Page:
Onuma hated reunions.
Everyone smiled sweetly but their eyes judged. It was an unrivalled competition. From who wore the most expensive outfit to whose husband was the most powerful. She was always the worst dressed. Who could blame her? She was saving two-thirds of her salary for her perfect wedding whenever it will happen.
Her mother had warned her not to make herself a topic of discussion at the next Christian Mothers’ Meeting. She even advised Onuma to hire a man to stand by her side at the wedding if possible.
Onuma did try but most of the men she knew were from work and they were either married or separated. The single ones seem to dread wedding ceremonies.
She knew what was coming if she attended Abigail’s wedding, but she had to. It was, after all, her sister’s wedding. Onuma was going to be twenty-nine in two weeks, the day of the wedding. Abigail was good at usurping her. Who else would fix their wedding on their spinster sister’s birthday? Abigail wanted to remind everyone that as a twenty-year-old undergraduate she had acquired for herself a husband who happened to be a bank manager in his twenties.
She shouldn’t feel bad. After all, she had rejected the man her father had chosen for her after he had done the traditional introduction rites and decided to go to the university. She should be glad to be a trendsetter, since after her rebellion other girls in the community chose to go to university.
She wasn’t sad. She was bitter.
She wasn’t the prettiest girl in town but she wasn’t the most mundane either. At twenty-nine she had a doctorate and a good job and was desperate enough to date her boss. She almost went to the registry to marry him until a woman showed up claiming to be his wife. That was six months ago.
Her only consolation had come from Sumptuous Cakes Galleria. The new habit gave her a voluptuous backside, well-rounded stomach and chubby arms. She was going to her sister’s wedding without a man. To cap it off she was going to be her sister’s bridesmaid. Her family knew all of her male friends. Her father had made it his duty. Who would be willing to stand by her? She was a blunt, opinionated woman: a rebel.
She looked at her reflection, grimaced then smiled ruefully. She played with her plummeting stomach, lifting it and letting it sag, and decided to toss out any ice cream, éclairs or chocolate in the freezer. She was still baffled at how rapidly she gained the weight. Two stones in two months didn’t seem possible. She turned to her side to gauge the size of her stomach, sucking it in.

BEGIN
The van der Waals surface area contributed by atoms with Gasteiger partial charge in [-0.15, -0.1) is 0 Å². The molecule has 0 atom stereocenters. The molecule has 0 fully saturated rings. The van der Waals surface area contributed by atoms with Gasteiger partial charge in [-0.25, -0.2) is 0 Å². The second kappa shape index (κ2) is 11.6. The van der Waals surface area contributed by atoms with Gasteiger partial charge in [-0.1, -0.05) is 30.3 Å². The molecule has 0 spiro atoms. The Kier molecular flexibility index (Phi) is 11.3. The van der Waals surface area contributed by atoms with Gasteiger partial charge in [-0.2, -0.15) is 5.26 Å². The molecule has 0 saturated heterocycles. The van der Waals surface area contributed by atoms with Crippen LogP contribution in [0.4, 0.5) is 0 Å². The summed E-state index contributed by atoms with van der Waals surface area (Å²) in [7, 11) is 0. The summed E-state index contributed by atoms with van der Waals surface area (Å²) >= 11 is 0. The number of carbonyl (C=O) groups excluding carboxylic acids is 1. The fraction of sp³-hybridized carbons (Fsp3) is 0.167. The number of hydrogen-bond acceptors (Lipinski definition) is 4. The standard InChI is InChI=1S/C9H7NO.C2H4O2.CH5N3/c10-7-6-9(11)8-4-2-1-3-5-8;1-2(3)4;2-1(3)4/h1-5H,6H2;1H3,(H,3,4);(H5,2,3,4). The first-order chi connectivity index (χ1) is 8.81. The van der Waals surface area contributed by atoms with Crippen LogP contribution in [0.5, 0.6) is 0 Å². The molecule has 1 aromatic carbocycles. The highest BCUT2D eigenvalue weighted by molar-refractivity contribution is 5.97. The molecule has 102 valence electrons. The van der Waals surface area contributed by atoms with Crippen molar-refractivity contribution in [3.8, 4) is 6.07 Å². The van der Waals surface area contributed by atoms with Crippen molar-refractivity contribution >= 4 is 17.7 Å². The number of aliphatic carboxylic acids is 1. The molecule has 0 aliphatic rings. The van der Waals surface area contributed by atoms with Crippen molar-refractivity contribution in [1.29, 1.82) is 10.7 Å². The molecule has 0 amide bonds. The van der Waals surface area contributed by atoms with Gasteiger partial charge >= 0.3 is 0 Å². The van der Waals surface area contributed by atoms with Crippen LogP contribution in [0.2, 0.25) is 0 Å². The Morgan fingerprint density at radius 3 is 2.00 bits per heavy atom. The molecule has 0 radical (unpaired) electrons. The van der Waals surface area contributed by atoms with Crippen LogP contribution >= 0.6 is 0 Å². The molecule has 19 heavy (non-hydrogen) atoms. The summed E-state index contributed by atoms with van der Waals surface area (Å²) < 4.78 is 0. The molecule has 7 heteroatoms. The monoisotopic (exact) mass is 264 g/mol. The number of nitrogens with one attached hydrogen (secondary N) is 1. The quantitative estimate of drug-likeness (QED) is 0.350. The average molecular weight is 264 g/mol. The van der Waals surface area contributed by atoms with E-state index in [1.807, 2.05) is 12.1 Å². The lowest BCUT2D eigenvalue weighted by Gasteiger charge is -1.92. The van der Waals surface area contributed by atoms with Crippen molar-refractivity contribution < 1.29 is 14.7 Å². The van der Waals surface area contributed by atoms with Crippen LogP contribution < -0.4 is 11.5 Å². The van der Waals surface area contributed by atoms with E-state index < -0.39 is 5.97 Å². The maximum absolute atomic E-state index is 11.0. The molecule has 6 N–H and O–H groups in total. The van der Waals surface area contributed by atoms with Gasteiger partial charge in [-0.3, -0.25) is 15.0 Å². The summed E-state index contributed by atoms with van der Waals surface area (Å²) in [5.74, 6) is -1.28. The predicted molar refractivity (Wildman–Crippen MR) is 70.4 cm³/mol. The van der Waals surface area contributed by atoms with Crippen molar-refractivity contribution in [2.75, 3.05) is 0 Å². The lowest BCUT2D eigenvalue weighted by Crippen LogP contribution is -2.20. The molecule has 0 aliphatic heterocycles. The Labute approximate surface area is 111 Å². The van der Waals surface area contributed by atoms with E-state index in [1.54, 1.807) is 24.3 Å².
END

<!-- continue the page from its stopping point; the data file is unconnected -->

She had two weeks to get in shape for the wedding. Her mother had blackmailed her into wearing the bridesmaid dress Abigail had picked. Abigail needed nine bridesmaids and must have that. Abigail was obsessed with the numbers three and nine. She was short of one bridesmaid because one of them was suddenly unavailable and she was her sister’s last resort.
Her father believed it would help her get noticed and hoped it will boost her chances of getting married.
She hated being laid out on display. But she hoped their worked, because she was desperate for a man of her own. She was tired of being alone.
Ejiro, her best friend and colleague, had called to let her know she had a solution to the bulging situation. The flowing dress could cover a lot of discrepancies except the bridesmaid dress was two sizes too small, but her stomach made the dress look like she was pregnant. The neckline was a little too low for her barely-there breasts. It was going to need padding.
Ejiro arrived thirty minutes later with three black outfits that looked like swimsuits. One stretched to the knee. The lower part of the other two was shaped like panties. Two of them had straps. With Ejiro’s help she was able to get into two of them before pulling the dress on. She arched her back. It was hard to stand otherwise.
The wedding day finally came, and the sky was covered in grey cloud. Onuma carried an umbrella in case it rained. She had forgotten that she may need to sit down until she got into her car. When she got to church she was stiff from sitting upright and her legs wobbled from numbness. One of the pads underneath her breast was beginning to show. A church warden descended on her with a purple shawl which clashed with the cobalt blue dresses of the wedding party. It smelled of stale breast milk, like a baby that hadn’t been bathed in days.
Abigail slid her a look with her teeth clenched from under her veil which said ‘you better die right now’.
Onuma twisted her mouth, feigning ignorance. In a funny way she always did seem to steal the show. She hadn’t eaten since yesterday and her stomach let out its third growl. It was quite loud but everyone was up and milling about so it went by unnoticed.
The wedding ceremony started promptly which was typical of orthodox gatherings. Onuma heard groaning and creaking as people got up or shifted for the latecomers. Her thighs hurt from not being able to sit properly, and she was beginning to feel light headed. She was so relieved when the ceremony finally ended. The photo shoot went by without a hitch.